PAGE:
Cynthia Alonso '14
Major: Environmental Science with an Environmental Conservation and Biology Track
LEEP Project: Internship at Mount Grace Land Conservation Trust
Description: I am doing a summer internship along with Doug Rice ’14 at the Mount Grace Land Conservation Trust, one of the most active land protection NGO’s in the state of Massachusetts. Besides working on our two major projects involving water quality and macroinvertebrate sampling in the Otter River watershed and invasive plant surveys of Mt. Grace conservation lands, we will have the opportunity to gain experience in conservation restriction monitoring, habitat improvement efforts, and public outreach.
Taylor Bearden '14
LEEP Project: Localizing empowerment, access, and possibility: Building a community development financial institution for Worcester’s Main South Neighborhood
Description: I am working with the Hopkinton Chamber of Commerce to advance the framework to support the development and sustainability of small business. This research will inform the development of a business model for a Community Development Financial Institution serving Worcester’s Main South district.
Sam Bishop '14
Description:I am a junior here at Clark majoring in psychology and philosophy, in the hopes of one day becoming a child psychologist. I believe in the healing powers of creativity, nature, and uninhibited expression and these trajectories have largely led me to being a part of planning the upcoming event on April 5th: REVERB. I have learned a lot about creativity in psychology and daily life throughout my time working in the classroom on my capstone seminar: Creativity, Collaboration and Human Development, from which REVERB was created. I am looking forward to sharing what I have learned in this class, updates on how the event is progressing, and our plans for REVERB’s future.
LEEP Course: Creativity, Collaboration, and Human Development
Professor: Seana Moran, Research Assistant Professor in the Department of Psychology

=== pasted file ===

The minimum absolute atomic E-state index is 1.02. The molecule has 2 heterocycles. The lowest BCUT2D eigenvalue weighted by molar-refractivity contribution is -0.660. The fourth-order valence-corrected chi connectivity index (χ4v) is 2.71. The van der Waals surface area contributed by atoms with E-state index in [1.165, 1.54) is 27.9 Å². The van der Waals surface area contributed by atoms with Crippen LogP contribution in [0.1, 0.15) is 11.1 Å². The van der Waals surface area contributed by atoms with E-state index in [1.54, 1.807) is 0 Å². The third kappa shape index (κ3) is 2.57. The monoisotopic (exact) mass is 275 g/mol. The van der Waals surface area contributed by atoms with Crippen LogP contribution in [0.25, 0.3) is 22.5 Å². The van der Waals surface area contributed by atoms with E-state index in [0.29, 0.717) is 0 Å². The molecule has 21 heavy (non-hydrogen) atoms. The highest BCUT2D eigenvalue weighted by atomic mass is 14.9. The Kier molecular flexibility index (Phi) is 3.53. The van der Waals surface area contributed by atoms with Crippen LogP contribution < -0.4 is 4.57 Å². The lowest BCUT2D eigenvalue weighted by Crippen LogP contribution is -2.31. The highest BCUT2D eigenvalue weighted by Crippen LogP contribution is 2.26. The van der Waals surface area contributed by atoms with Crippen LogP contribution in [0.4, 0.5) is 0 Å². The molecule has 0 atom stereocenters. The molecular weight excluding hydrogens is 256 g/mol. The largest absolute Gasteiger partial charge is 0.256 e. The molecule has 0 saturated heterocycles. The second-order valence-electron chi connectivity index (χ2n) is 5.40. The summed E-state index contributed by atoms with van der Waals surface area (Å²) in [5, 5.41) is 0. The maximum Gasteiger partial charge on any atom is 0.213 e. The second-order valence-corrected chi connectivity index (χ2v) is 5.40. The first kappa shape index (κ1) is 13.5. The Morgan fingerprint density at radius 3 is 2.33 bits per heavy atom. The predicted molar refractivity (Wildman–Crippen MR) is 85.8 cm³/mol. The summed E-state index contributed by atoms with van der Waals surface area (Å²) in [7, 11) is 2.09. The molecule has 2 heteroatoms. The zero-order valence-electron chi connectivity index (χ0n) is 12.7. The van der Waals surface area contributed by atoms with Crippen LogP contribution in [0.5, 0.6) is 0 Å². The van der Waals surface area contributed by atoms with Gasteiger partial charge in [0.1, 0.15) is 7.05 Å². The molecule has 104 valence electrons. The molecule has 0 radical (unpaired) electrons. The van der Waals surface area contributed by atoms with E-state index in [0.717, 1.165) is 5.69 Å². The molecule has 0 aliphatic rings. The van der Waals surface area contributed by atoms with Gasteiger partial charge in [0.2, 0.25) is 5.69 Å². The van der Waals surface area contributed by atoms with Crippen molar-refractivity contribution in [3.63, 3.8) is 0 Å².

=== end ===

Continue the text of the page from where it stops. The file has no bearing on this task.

Course Description: Creativity is central to what makes us human. This capstone seminar explores what creativity is, its collaborative nature, and what role it plays in individual, societal and cultural development over time. We will use a Vygotskian and dynamic systems perspective to contextualize the ways creativity has been studied and to explore how creativity stimulates the purposeful generation of ideas and products in the arts, sciences, technology, business, and social institutions. We will examine theory and research as well as case studies to discuss the individual and collaborative experiences, opportunities, challenges, contexts, and effects of creativity.
Alexis Carlson '13
LEEP Project: Communicating the excitement of scientific discovery
Description: This summer I will be wrapping up my research on the NSF supported PolyPEET project under the direction of post-doctoral fellow Alfredo Justo. The project focuses on the taxonomy of a genus of mushroom forming fungi called Trametes. I will be using this research to explore the different ways that the excitement of scientific discovery can be communicated.
Anastassios Dardas '14
LEEP Project: Mapping Population Factors and Home Health Care Provider Costs, Quality, and Outcomes
Description: Visiting Nurse Association of New England (VNANE) provides health care services to homebound patients which include acute care discharge and pre-acute chronic care conditions in order to prevent the high necessity of institutional services. By using GIS, VNANE’s mission is to ensure and provide better care, better health, and lower costs to home health care patients.
Kulani Panapitiya Dias '13
LEEP Project: Justifying Atrocities: Moral Disengagement, In-Group Glorification & Essentialism in Post-War Sri Lanka.